The U.S. Food and Drug Administration (FDA) has finalized two foundational rules for companies that are looking to market and sell new tobacco products in the U.S. These rules provide additional information on what the federal agency will be looking for in Premarket Tobacco Applications (PMTAs) and Substantial Equivalence (SE) reports.
When the FDA was granted the power to regulate tobacco products in 2016 through the Family Smoking Prevention and Tobacco Control Act, it was revealed that deemed tobacco products that were considered “new” would either have to prove Substantial Equivalence, meaning the product was very similar to a product that had been on the market before the cut-off date, or a manufacturer would need to file a Premarket Tobacco Application (PMTA) to seek authorization to distribute and market its “new” product in the U.S. Many manufacturers, however, have encountered problems with both processes, stating that the FDA had not clearly stated what information was needed to get approval.
Since the Sept. 9, 2020 deadline, thousands of applications have been submitted to the FDA, representing 6.5 million products. To date, the FDA has taken action on approximately 96 percent of the applications [read more here], with many manufacturers receiving a Marketing Denial Order (MDO). According to the FDA, the finalization of these rules will help ensure future submissions will have the needed information to help the agency determine whether or not these new tobacco products meet the “the relevant premarket requirements to efficiently and effectively implement the Family Smoking Prevention and Tobacco Control Act.”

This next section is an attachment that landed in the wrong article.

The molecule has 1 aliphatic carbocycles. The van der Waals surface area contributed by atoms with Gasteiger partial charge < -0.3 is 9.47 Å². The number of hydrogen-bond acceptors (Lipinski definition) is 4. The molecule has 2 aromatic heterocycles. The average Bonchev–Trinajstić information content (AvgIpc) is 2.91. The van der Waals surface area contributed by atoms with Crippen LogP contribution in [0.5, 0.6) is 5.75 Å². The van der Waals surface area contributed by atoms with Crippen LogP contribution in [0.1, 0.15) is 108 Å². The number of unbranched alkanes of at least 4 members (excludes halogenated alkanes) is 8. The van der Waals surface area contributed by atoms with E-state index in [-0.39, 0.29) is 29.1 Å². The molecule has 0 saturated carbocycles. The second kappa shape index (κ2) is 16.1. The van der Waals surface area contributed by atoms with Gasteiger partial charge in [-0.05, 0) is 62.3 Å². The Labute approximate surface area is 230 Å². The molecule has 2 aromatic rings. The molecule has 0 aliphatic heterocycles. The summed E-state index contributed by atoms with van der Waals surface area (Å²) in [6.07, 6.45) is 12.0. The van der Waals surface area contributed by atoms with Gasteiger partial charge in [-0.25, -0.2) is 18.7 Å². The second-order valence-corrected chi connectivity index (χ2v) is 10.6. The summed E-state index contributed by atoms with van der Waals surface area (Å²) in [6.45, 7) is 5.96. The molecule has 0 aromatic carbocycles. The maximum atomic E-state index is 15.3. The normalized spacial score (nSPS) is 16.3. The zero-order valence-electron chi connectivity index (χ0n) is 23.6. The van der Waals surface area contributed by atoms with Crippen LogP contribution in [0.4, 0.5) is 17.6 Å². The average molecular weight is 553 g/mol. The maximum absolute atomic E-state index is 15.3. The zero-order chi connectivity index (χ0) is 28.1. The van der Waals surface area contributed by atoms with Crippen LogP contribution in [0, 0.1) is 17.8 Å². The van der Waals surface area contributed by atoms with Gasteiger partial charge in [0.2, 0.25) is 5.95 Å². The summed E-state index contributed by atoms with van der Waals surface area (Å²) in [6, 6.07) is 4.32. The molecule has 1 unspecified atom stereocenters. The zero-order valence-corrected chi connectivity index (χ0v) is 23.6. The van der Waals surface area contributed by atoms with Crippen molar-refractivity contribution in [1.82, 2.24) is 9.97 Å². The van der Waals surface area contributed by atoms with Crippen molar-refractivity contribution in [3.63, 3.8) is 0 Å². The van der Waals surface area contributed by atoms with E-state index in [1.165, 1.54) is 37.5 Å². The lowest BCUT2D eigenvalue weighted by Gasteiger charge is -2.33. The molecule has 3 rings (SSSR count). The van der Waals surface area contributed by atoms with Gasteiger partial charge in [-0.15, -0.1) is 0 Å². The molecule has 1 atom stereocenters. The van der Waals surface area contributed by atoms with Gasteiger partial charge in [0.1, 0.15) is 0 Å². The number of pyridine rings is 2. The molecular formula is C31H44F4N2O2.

In a press release, acting FDA commissioner Janet Woodcock, M.D., stated: “These final rules are important components of the FDA’s comprehensive approach to tobacco product regulation, which includes premarket application review, science-based use of the product standard authority and prioritized compliance and enforcement actions. The FDA is committed to protecting Americans from tobacco-related disease and death by ensuring that new tobacco products undergo appropriate regulatory review to determine if they meet the public health standards set by law. If new tobacco products do not meet the standards for these pathways, they cannot be marketed or sold in the United States.”
Mitch Zeller, J.D., director of the FDA’s Center for Tobacco Products, added: “Conducting review of new tobacco products before they can be legally marketed is a critical responsibility of the FDA. These final rules will provide greater clarity and efficiency in review of new tobacco products by describing information that any company must provide if they seek to market a new tobacco product in this country.”